The package presented by the iPad transcends the problem with mobile devices – the small screen.  Now consumer facing organizations have a bigger window to show clients.  Instead of trying to order a meal from Swiss Chalet on your mobile device and having to scroll through myriad menus and sections to pick your options – all very well done considering the screen real estate at Swiss Chalet Mobile – consumers can potentially look at a menu exactly as you would see at the store, pick the items off the touchscreen, and finalize the order in a format and interface that is far more like being in the restaurant than either a PC with a mouse or a mobile device.

The GPS and compass in the solution allow that “full screen” device location enablement.  The purchaser of a new dress can look online for a matching pair of shoes online while she is in a cafe by perusing a visual search engine such as Like.com.  That shopper can now see that the pair of shoes that she likes are at Nordstrom.  If Nordstrom has thought it through, she would be able to see on their site that the store has 1 pair left of size 6, and she can have them put on hold for her at the click of a button.

The fullscreen also provides an interface more likely to drive clickthroughs on targeted advertisements as well.  This provides a potentially rich opportunity for the beleagured magazine and newspaper industries who can now provide richer feedback to advertisers on who is clicking on their ads, and allow those advertisers to use the GPS to drive offers to readers with a further level of refinement.

It appears that consumers and retailers alike are in for a richer mobile experience.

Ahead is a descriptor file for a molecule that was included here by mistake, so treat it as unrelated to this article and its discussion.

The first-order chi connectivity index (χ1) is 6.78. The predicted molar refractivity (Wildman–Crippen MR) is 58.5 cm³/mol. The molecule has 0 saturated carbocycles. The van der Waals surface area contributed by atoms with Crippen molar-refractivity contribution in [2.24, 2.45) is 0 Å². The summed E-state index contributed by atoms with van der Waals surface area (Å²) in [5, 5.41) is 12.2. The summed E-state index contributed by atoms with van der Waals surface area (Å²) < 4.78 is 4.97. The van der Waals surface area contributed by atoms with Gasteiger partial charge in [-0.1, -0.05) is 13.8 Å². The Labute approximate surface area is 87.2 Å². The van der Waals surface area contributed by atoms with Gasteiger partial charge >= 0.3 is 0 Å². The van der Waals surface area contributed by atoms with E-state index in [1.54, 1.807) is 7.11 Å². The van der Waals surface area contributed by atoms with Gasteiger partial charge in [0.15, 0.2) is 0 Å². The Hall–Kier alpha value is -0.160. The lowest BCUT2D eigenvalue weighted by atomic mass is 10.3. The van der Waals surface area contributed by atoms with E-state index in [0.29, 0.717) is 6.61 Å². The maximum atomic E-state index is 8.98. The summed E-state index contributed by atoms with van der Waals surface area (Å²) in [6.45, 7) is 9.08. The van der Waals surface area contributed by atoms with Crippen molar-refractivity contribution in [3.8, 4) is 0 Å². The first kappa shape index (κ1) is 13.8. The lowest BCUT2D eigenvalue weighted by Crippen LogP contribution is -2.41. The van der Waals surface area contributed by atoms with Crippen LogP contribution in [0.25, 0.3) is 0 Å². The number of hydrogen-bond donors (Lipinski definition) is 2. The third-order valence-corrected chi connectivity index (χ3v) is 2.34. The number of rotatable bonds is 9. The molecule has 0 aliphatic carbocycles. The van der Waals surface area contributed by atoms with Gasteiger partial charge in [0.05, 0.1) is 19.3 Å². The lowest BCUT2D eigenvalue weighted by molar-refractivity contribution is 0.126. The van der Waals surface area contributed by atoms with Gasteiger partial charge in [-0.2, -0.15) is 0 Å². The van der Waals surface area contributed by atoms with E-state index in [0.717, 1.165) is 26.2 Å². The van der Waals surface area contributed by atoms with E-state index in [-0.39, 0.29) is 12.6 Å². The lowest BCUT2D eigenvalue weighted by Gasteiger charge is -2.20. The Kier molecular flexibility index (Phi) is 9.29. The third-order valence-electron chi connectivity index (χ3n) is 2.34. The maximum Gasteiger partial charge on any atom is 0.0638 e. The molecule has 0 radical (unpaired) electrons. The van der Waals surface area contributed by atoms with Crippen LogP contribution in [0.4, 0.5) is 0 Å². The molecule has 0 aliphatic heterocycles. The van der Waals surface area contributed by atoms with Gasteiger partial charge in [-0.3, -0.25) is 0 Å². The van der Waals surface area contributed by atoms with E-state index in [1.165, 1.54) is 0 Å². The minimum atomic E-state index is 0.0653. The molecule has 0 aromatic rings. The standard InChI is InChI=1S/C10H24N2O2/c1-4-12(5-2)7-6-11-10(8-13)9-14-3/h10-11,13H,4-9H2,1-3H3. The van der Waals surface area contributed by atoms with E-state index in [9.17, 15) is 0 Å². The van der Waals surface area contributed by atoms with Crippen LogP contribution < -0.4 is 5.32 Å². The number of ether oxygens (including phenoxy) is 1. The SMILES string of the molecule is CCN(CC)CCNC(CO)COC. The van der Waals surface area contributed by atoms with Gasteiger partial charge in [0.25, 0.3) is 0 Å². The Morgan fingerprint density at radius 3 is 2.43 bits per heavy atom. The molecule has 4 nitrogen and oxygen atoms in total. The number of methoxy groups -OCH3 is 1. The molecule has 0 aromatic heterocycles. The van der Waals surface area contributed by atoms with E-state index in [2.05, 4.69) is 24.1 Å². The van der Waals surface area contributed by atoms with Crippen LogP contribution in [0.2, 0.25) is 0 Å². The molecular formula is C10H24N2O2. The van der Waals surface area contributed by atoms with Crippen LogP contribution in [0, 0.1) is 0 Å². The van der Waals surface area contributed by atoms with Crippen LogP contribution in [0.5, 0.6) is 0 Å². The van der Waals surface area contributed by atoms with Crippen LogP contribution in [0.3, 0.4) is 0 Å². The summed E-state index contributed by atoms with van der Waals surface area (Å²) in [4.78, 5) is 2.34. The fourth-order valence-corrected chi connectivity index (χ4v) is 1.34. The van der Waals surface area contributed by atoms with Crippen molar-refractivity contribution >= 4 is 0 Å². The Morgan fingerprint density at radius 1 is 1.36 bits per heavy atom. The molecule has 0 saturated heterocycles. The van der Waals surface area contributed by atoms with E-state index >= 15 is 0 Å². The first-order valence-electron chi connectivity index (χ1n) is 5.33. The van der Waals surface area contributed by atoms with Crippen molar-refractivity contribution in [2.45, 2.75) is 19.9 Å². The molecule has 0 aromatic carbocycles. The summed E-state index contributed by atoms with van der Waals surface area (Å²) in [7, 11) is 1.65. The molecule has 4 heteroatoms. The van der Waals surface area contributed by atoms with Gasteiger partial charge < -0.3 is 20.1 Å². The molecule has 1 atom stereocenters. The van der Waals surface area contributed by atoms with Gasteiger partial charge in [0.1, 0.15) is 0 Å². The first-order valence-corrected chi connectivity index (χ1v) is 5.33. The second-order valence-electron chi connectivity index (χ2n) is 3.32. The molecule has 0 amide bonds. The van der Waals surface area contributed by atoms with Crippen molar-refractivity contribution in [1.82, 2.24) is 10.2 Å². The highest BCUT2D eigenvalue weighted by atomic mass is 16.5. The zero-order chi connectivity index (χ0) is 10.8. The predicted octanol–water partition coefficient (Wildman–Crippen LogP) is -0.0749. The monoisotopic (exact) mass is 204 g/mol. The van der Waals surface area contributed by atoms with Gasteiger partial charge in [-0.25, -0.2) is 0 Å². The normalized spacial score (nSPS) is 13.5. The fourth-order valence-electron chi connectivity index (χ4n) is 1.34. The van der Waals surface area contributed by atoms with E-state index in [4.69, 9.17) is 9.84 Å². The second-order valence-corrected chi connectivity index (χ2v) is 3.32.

2010.01 | eBooks > Physical Books | Mobile POS Ideas

eBooks > Physical Books – Amazon sold more ebooks than physical books on Christmas day.  While, as the article says, this was obviously driven by the fact that many people who received Kindles as gifts were purchasing books, and few people are likely to shop on Christmas versus many other days of the year, it is still a watershed moment.  This event strongly points to the Kindle as a potential iPod for books, and to a trend that may actually see consumers finally lean more towards electronic devices for reading media.

More importantly to book retailers, the reader itself represents a cheap, simple, direct channel right into the pocketbooks of consumers.  (Convenience, recommendations, 7×24 availability, and immediate satisfaction..what more could one ask for?)

The jury is still out, but this is an encouraging development for the Kindle and e-readers in general.  Add to the eBook discussions all of the incredible scuttlebutt of the continuously rumoured Apple Tablet, and we can expect lots of talk on electronic reading in general across the board.

Mobile POS Ideas – More potential for POS and mobile solutions came to the fore of late.  Of particular interest, more iPhone credit card readers, and movie theatres leveraging a mobile POS platform. While it’s still early days, and functionality and reliability leave a lot to be desired at present, look to this technology to become increasingly common in appropriate consumer facing places of business.

2009.29 | Attack of the eReader Clones